Teachers prepare students for much more in life than the subjects they teach each day. They spend so much time around their students that they get to know them, in many ways, like their own children.
Anna Clay is the Culinary Arts, Hospitality and Tourism teacher at Mortimer Jordan High School. She is also the prom sponsor and FCCLA sponsor.
When your students call you their “school mom,” that’s special.
“There are several special moments but for me it is when they come to me and call me their “school mom”. It tells me they need someone to help them, listen to them and just love them for a minute without the worry of the curriculum that needs to be covered.”
It shows the impact Anna makes each day in the life of her students, and Anna is a wonderful example of why we celebrate teachers.
Treye Hanner: Tell us a little about you and how you decided to become a teacher?
Anna Clay: Education and the teaching profession is something that I have always felt led to. I grew up in the Center Point/Pinson area and graduated from Pinson Valley High School. My dad, Mike Dutton, was a teacher and basketball coach at PVHS for seventeen years. He was in education for over forty years being a teacher, administrator and coach. I have always admired the relationships he built with his players and students.
My mother, Peggy Dutton, also worked in education for twenty seven years as a school office assistant. A lot of my childhood was spent at a school or in a gym! It was what I knew and when I decided that was the career path I wanted to pursue, I attended the University of Montevallo where I earned my Bachelor’s degree in Family and Consumer Sciences Education.
This allowed me to teach what most people know as Home Economics. I have been teaching in this field for fourteen years and truly enjoy being able to teach “life skills” for our students. Since then, I have obtained my Master’s degree in Secondary Education and School Counseling. My career started at Irondale Middle School where I taught for five years before I moved to North Jefferson Middle to be closer to home. I was then fortunate to move to the high school level at Mortimer Jordan.
My husband Brantly and I met at The University of Montevallo and have been married for ten years. We live in Kimberly with our two children, Mally and TJ.
Treye Hanner: What is your favorite part of being a teacher?
Anna Clay: My favorite part is the relationships I have made with my students over the years. I have known some of them since they were in the sixth grade and to now have them as seniors has been so fun to watch them grow and develop into young adults. I love getting to know their parents, their interests and plans for the future.
It is one of the most rewarding feelings to watch them walk across the stage at graduation in May!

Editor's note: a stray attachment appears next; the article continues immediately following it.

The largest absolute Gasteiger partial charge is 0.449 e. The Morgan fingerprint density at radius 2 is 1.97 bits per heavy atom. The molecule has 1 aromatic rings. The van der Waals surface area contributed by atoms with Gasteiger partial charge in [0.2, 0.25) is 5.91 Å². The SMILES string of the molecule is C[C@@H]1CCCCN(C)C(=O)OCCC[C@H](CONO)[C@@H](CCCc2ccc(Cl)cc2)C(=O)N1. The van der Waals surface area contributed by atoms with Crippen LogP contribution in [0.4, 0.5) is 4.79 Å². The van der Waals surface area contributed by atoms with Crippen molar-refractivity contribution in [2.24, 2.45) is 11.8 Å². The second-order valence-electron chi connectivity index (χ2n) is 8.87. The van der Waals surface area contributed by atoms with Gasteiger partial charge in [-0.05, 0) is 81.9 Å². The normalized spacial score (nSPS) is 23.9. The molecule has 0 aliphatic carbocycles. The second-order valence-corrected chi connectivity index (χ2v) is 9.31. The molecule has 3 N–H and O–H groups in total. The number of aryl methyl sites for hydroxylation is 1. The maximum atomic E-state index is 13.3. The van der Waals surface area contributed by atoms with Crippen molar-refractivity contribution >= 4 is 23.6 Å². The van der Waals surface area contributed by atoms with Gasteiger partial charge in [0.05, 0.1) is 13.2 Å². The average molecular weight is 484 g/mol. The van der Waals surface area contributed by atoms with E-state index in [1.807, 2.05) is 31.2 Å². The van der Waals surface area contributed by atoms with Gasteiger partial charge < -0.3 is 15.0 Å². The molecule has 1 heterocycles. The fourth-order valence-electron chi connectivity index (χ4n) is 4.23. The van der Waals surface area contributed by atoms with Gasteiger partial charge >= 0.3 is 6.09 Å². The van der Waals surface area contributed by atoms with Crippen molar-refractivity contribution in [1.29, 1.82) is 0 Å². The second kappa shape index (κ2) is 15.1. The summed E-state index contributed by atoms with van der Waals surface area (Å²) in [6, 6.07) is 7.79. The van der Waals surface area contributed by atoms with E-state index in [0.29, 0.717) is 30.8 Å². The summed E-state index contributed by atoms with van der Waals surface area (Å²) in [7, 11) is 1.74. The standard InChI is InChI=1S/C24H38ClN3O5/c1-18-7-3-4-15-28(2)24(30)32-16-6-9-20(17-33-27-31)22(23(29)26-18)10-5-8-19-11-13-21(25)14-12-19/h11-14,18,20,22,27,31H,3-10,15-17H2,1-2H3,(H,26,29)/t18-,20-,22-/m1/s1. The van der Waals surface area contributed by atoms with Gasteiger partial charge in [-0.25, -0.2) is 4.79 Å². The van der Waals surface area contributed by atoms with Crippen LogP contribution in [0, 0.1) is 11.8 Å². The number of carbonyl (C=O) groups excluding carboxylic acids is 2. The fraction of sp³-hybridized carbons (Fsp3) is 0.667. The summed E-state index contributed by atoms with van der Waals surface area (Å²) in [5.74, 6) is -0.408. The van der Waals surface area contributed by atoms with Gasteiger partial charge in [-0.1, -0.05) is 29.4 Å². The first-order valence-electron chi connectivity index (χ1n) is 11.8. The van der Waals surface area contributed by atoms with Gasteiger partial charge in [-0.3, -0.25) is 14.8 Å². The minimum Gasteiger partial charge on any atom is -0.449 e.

Treye Hanner: Are there special moments where you say to yourself, “this is why I teach?”
Anna Clay: There are several special moments but for me it is when they come to me and call me their “school mom”. It tells me they need someone to help them, listen to them and just love them for a minute without the worry of the curriculum that needs to be covered.
Another special moment for any of us Family and Consumer Science/Culinary teachers is when our students come back and tell us they made a certain recipe at home for their family. We love to know that they can provide in some way for themselves and their family!
Treye Hanner: What challenges have you experienced while having to teach through the pandemic?
Anna Clay: The biggest challenge for me was trying to cover culinary standards while we were remote learning. It was difficult to have students work on certain skills and cooking techniques when we were not together in a classroom kitchen lab. It definitely showed the importance of the students being physically present in the classroom and how much more they get out of lessons/activities.
I also struggled getting to know the students and building those relationships when we were not face to face every day. It was a huge challenge to be able to check on their well-being and we are still seeing the effects of last year on many of our students.
Treye Hanner: What’s the one thing you would like people to know about teachers?
Anna Clay: That majority of teachers think about their students almost as much as they think about their own children! There are many nights we go to bed thinking about our students and pray they are safe or replay a conversation or situation that we might have done differently. We as teachers are not perfect and make mistakes, but we genuinely love our students and always want to see them be happy and successful.